Skip to main content
Find a Lawyer
Please enter a legal issue and/or a location
Begin typing to search, use arrow keys to navigate, use enter to select

Florida Wills Laws

Signing a will allows you to designate exactly where and to whom your property will go once you are no longer living. Depending on your wishes, having a will may be very important. If you die without a will, referred to as dying “intestate,” the state will distribute your property according to a predetermined set of laws which essentially work down your family tree by giving priority to those most closely related to you. These laws also apply when a will is found to be invalid. Therefore, if you want everything to go to a friend — not to a family member — you would be well-advised to make sure that: 1) you have a will; and 2) your will is executed properly.

All states have laws specifying the requirements for a valid will. State laws concerning wills are rather uniform across the country, partially to prevent tampering by heirs with ulterior motives. For instance, all states require the person writing the will to be the age of majority (legally an adult, usually 18). In Florida, the law also requires that you sign the will in front of two or more credible witnesses. These witnesses must then sign your will in front of you, as well as in front of the other witnesses.

It should be noted that while some states recognize oral wills and/or holographic wills (a will written entirely in the handwriting of the person making the will -- but not signed by witnesses), Florida does not recognize either.  

A brief summary of Florida wills law is listed in the table below. 

Code Section

§§732.501, et seq.

Age of Testator

18 years and of sound mind, or emancipated minor

Number of Witnesses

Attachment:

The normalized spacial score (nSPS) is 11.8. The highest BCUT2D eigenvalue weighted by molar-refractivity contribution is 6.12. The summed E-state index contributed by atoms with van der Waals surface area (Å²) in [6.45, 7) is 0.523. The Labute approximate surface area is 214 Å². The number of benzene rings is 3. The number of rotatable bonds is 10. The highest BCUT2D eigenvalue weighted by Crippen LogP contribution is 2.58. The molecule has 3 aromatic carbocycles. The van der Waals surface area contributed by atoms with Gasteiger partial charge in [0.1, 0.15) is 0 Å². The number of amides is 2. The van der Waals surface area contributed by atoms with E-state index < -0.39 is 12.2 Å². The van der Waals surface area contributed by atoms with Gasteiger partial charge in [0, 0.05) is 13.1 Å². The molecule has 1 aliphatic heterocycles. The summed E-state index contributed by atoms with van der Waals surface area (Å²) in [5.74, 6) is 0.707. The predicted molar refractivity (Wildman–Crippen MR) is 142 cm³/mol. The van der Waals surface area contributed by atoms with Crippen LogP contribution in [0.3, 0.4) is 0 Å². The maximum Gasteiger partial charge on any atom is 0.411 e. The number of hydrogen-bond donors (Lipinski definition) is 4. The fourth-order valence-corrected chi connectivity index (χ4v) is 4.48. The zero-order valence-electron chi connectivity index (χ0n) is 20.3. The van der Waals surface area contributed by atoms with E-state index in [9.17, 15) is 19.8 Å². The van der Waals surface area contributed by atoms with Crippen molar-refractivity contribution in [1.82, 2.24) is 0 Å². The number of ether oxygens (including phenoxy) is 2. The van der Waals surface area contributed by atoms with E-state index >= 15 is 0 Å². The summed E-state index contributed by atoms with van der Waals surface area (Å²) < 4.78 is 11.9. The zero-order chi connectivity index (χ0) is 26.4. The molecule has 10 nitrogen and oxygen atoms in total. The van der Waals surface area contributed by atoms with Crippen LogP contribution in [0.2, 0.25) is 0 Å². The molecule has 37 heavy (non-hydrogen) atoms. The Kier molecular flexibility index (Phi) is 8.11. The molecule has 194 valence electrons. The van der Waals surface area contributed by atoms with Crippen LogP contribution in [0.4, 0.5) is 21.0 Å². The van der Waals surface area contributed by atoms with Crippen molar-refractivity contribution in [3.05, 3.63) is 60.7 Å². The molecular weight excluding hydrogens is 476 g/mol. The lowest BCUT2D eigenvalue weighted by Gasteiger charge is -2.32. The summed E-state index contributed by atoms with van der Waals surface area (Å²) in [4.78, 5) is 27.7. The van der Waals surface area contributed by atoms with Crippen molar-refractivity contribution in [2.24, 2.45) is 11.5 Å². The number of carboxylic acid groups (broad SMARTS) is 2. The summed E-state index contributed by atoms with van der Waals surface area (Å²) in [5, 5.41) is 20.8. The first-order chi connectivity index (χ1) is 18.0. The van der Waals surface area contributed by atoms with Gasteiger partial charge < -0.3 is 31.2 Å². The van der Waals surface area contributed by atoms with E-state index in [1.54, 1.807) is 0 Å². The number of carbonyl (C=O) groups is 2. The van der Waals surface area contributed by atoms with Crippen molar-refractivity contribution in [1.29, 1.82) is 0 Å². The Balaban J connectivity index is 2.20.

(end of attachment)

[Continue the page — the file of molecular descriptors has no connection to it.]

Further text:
Signed in presence of two attesting witnesses; witnesses must sign in presence of each other and testator.

Nuncupative (Oral Wills)

Not recognized

Holographic Wills

Not recognized; properly executed will in testator's handwriting is not considered holographic will.

Note: State laws are constantly changing -- contact a Florida estate planning attorney or conduct your own legal research to verify the state law(s) you are researching.

More Information

For more information on wills and trusts, in general, feel free to check out FindLaw’s estate planning section or the links to additional resources listed below. Given the importance of ensuring that your will is valid, you may also want to consider working with a Florida estate planning attorney.

Related Resources for Florida Wills Laws:

Was this helpful?

You Don’t Have To Solve This on Your Own – Get a Lawyer’s Help

Meeting with a lawyer can help you understand your options and how to best protect your rights. Visit our attorney directory to find a lawyer near you who can help.

Or contact an attorney near you:

Next Steps: Search for a Local Attorney

Contact a qualified attorney.

Begin typing to search, use arrow keys to navigate, use enter to select

Can I Solve This on My Own or Do I Need an Attorney?

  • Complex wills & estate planning situations usually require a lawyer
  • A lawyer can reduce the chances of a legal dispute
  • DIY is possible in some simple cases
  • You can always have an attorney review your form

Get tailored advice and ask your legal questions. Many attorneys offer free consultations.


 If you need an attorney, find one right now.

Copied to clipboard

Find a Lawyer

More Options